MUMMY FIND JUNE 2017 - This is the best specimen of the pair of squirrels that were preserved in the roof sawdust insulation. Workers found the remains while preparing the old roof timbers to take slates. Sawdust was used as an insulator for keeping the buildings cooler in the summer and warmer in the winter. Copyright photograph July 3 2017 all rights reserved Lime Park Heritage Trust.





Mummified remains of a squirrel that lived in Lime Park, Herstmonceux



MUMMIFIED - The squirrel seen above was not as well preserved as the other, and before we could get the pair safely stored, a fox or other animal took this one. The other (at the head of this page) will be preserved and on display in a glass case, as being the longest resident (albeit deceased) in the property to date, almost one of the family. Why any animal would want to eat a mummified squirrel is anybody's guess. Is there any food value is a mummy? We replaced the sawdust with regular loft insulation. Copyright © photograph 23 June 2017. You will need the permission of Lime Park Heritage Trust to use this picture. All rights reserved.







Squirrels are generally small animals, ranging in size from the African pygmy squirrel at 7–10 cm (2.8–3.9 in) in length and just 10 g (0.35 oz) in weight, to the Laotian giant flying squirrel at 1.08 m (3 ft 7 in) in length and the Alpine marmot, which weighs from 5 to 8 kg (11 to 18 lb). Squirrels typically have slender bodies with bushy tails and large eyes. In general, their fur is soft and silky, although much thicker in some species than others. The color of squirrels is highly variable between—and often even within—species.

In general, the hind limbs are longer than the fore limbs, and they have four or five toes on each paw. Their paws include an often poorly developed thumb, and have soft pads on the undersides. Unlike most mammals, Tree squirrels can descend a tree head-first. They do so by rotating their ankles 180 degrees so the hind paws are backward-pointing and can grip the tree bark.

Squirrels live in almost every habitat from tropical rainforest to semiarid desert, avoiding only the high polar regions and the driest of deserts. They are predominantly herbivorous, subsisting on seeds and nuts, but many will eat insects and even small vertebrates.





Giant squirrel skull



SKULL - This is the skull of a giant squirrel. Like other rodents, squirrels have four front teeth that grow fast enough so that they don't wear down from the constant gnawing to survive. Tree squirrels are the types most commonly recognized, often seen gracefully scampering and leaping from branch to branch. Other species are ground squirrels that live in burrow or tunnel systems, where some hibernate during the winter season.





As their large eyes indicate, in general squirrels have an excellent sense of vision, which is especially important for tree-dwelling species. They also have very versatile and sturdy claws for grasping and climbing. Many also have a good sense of touch, with vibrissae on their heads and limbs.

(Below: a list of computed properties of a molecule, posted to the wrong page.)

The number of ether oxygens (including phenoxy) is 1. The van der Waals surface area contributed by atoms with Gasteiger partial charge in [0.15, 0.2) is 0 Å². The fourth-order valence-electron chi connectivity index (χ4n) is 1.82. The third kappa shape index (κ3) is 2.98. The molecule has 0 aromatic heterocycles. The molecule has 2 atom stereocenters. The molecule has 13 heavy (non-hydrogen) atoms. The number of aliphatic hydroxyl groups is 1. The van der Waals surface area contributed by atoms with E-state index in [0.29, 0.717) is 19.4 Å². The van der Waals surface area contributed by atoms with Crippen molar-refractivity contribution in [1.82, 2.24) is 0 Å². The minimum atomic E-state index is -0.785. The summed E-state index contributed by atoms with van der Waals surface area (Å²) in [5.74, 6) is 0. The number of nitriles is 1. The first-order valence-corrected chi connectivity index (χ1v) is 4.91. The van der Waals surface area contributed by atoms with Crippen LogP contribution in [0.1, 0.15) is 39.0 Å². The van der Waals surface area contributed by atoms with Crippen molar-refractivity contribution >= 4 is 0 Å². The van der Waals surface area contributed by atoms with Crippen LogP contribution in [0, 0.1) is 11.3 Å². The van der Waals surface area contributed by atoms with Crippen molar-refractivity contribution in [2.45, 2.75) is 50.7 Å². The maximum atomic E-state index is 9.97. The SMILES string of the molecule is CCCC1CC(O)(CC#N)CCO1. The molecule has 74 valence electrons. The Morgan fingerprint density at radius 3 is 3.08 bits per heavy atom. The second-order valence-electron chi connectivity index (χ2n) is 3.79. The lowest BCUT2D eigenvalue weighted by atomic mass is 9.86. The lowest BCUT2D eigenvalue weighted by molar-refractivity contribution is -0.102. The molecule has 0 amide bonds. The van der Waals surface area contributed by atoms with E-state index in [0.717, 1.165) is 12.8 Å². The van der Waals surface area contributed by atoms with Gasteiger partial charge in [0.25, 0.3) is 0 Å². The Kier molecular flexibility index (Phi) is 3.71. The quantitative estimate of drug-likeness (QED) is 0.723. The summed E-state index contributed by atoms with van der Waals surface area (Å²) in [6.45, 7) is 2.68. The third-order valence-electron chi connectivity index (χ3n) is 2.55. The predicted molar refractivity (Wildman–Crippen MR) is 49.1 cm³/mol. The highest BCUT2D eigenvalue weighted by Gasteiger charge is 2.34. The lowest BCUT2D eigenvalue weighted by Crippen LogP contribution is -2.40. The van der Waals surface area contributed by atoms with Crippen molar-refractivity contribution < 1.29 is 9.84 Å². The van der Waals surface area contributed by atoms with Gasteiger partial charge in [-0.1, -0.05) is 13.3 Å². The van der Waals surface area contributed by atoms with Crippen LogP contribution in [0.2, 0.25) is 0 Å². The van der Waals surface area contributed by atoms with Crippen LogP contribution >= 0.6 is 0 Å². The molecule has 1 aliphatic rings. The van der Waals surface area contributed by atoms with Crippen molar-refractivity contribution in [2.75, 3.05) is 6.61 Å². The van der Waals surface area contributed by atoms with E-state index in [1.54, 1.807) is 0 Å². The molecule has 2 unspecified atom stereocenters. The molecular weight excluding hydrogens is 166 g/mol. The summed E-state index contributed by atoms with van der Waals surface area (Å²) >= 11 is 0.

The teeth of sciurids follow the typical rodent pattern, with large gnawing incisors that grow throughout life, and grinding cheek teeth set back behind a wide gap, or diastema.






JUNE 2017 - Ground squirrels eat nuts, leaves, roots, seeds, and other plants. They also catch and eat small animals, such as insects and caterpillars. These small mammals must always be wary of predators because they are tasty morsels with few natural defenses, save flight. Sometimes groups of ground squirrels work together to warn each other of approaching danger with a whistling call.

Tree squirrels are commonly seen everywhere from woodlands to city parks. Though they are terrific climbers, these squirrels do come to the ground in search of fare such as nuts, acorns, berries, and flowers. They also eat bark, eggs, or baby birds. Tree sap is a delicacy to some species.





Many juvenile squirrels die in the first year of life. Adult squirrels can have a lifespan of 5 to 10 years in the wild. Some can survive 10 to 20 years in captivity.

Squirrels are members of the family Sciuridae, a family that includes small or medium-size rodents. The squirrel family includes tree squirrels, ground squirrels, chipmunks, marmots (including woodchucks), flying squirrels, and prairie dogs amongst other rodents. Squirrels are indigenous to the Americas, Eurasia, and Africa, and were introduced by humans to Australia. The earliest known squirrels date from the Eocene period and are most closely related to the mountain beaver and to the dormouse among other living rodent families.





BBC nature life Sciuridae

National Geographic animals mammals quirrels





MAKING HAY - The heartwarming sight of a British farmer mowing tall grass in the field adjacent to Herstmonceux Museum - a sight that our squirrels may not have seen since diesel powered tractors were not around when they were alive. This grass was sun dried and baled in the space of a few hot days in the summer of 2017. Copyright © photograph June 2017. You will need the permission of Lime Park Heritage Trust to use this picture. All rights reserved.





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